When APW presented its inaugural festival last year, we weren’t alone in taking issue with the experience: lack of food options, a fair but generally recycled undercard which played more like “a bunch of bands opening for Radiohead,” an extremely restricted/overpriced drink situation designed to keep people sober and make them feel uncomfortable by boozing in pens with views of zero stages but plenty of other people prioritizing beer over music. For a festival that was nicknamed “Coachella East” in its early planning stages, the incorporation of elements from Indio’s fest were superficial at best, a few structures that resembled Coachella’s decor but with no deep thought given to attendees’ comfort and convenience. Goldenvoice and AEG promised big changes to the festival’s layout this year, and they delivered: an impressive food court with options for all, rearranged stage orientation with a solid sound system, beer pens along the length of the mainstage field with perfectly unobstructed views (limit raised from 5 to 7 drinks, still stupidly expensive though), and a lineup that honestly is better than the one I’ll take in at Lollapalooza this weekend (but for one Depeche Mode). Ironically, Beastie Boys’ unfortunate cancellation helped in that last regard; the band’s scheduled headlining set was hardly unique to All Points West — but Jay-Z’s first US festival appearance and triumphant 28-song performance was the only of its kind. Video of some of that and some more thoughts:
On any other weekend, the biggest story probably would have been let’s say Jigga opening with a reverent “No Sleep ’Til Brooklyn.” But when you have a quasi-destination festival (once you take the ferry to Liberty Island, you’re committed) and two days of intense rainstorms, there’s just no way around the All Points Wet puns. The deluge did exploit another area of shortsightedness on APW’s part: little rain preparedness. Few ponchos to be purchased on the grounds, and even on a sunny Saturday, navigating the muddy fields and barnyard smell was oppressive at best. There’s only so much you can do with a grassy field turned to mud, and some of these pictures demonstrate how it can make for a good time if you’re down with a bilious game of slip ’n’ slide, but maybe some more planks to bridge the mud pits would be helpful.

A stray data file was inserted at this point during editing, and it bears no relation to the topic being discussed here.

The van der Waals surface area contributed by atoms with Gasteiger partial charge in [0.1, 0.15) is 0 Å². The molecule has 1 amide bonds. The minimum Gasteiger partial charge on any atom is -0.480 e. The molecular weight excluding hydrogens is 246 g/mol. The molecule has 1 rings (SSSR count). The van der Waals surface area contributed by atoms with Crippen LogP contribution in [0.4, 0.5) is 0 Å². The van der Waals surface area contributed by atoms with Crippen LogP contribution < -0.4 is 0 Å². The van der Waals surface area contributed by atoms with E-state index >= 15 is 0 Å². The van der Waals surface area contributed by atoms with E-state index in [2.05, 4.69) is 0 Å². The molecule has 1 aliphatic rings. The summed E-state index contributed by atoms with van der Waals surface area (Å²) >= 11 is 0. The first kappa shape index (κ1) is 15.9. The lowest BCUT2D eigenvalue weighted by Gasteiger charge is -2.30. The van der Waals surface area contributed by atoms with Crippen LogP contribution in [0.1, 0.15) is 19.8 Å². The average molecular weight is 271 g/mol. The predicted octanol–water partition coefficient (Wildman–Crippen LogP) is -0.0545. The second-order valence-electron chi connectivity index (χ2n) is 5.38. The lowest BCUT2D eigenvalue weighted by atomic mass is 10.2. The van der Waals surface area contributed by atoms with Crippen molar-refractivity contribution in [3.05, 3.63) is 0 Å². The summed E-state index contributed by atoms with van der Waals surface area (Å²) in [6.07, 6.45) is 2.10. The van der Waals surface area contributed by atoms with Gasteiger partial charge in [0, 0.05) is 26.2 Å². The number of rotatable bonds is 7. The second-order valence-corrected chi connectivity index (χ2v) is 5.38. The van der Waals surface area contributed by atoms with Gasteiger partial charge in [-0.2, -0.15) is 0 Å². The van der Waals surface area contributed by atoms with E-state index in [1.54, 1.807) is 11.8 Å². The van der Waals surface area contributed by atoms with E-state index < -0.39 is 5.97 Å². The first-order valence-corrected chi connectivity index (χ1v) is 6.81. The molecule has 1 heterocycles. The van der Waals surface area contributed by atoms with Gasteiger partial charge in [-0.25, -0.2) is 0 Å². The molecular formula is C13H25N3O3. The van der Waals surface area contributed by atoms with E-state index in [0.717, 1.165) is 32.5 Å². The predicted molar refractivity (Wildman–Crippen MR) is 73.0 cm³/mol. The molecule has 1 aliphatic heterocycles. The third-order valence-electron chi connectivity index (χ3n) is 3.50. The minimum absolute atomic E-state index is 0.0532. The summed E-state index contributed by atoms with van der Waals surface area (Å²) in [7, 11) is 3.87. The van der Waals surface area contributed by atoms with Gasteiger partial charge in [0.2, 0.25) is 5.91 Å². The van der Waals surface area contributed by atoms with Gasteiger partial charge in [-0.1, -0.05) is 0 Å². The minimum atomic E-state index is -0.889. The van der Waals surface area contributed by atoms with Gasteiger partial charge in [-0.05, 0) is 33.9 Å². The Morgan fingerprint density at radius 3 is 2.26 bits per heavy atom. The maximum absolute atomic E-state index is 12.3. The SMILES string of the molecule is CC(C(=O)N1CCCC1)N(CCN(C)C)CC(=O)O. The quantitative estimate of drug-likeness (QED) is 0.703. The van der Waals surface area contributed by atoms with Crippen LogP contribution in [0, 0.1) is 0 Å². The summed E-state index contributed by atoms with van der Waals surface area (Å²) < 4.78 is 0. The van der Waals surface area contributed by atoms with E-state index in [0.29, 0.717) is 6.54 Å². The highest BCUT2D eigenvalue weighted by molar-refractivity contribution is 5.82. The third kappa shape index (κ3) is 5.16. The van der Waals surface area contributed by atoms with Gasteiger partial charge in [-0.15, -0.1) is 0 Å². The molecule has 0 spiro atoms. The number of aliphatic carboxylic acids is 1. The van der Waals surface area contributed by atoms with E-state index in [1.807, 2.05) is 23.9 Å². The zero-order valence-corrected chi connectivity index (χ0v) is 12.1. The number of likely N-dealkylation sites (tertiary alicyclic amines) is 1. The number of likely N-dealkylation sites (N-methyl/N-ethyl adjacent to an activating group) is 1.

You could blame mother nature on Friday, I’ll lay responsibility with Telepathe, whose excellently dark, witchy beats seemed to conjure instantly the gray clouds and high winds that would erupt into an outpour by the time Fleet Foxes presented their powerfully pastoral, lush harmonies. (The mystical feel of summoning rainstorms wasn’t lost on FF either, J. Tillman telling us they felt like “sorcerers” up there. Dry sorcerers.) The rain continued through sets from the National (appropriate), Matt Berninger rewarding the die-hard/mud-soaked crowd by wading deep into it with his mic, and Vampire Weekend, whose sunny African appropriations brought balance to the stormy experience.
The wetness broke in time for Karen O’s yoga moves, staying away all of Saturday for Arctic Monkeys Humbugged set and MBV’s deafening display, but returned on Sunday, forcing the cancellation of all acts with a start time before 4:30PM. The Sunday show did go on, though, the fest honoring Friday’s ticketholders as a sign of good will, culminating in what was reportedly a stellar set from Coldplay. In addition to just being Coldplay, the band covered “Billie Jean” (Michael Jackson’s dead, y’all) and took a cue from Uncle Jay with a less reverent spin on “(You’ve Got To) Fight For Your Right (To Party).” We’ve got videos of the ColdJay covers, and here’s a ton of photos of mud, bands, and more mud, most by a still soaking Abbey Braden.
Jay-Z – “No Sleep ’Til Brooklyn”
Coldplay – “(You Gotta) Fight For Your Right (To Party)”
Coldplay – “Billie Jean”
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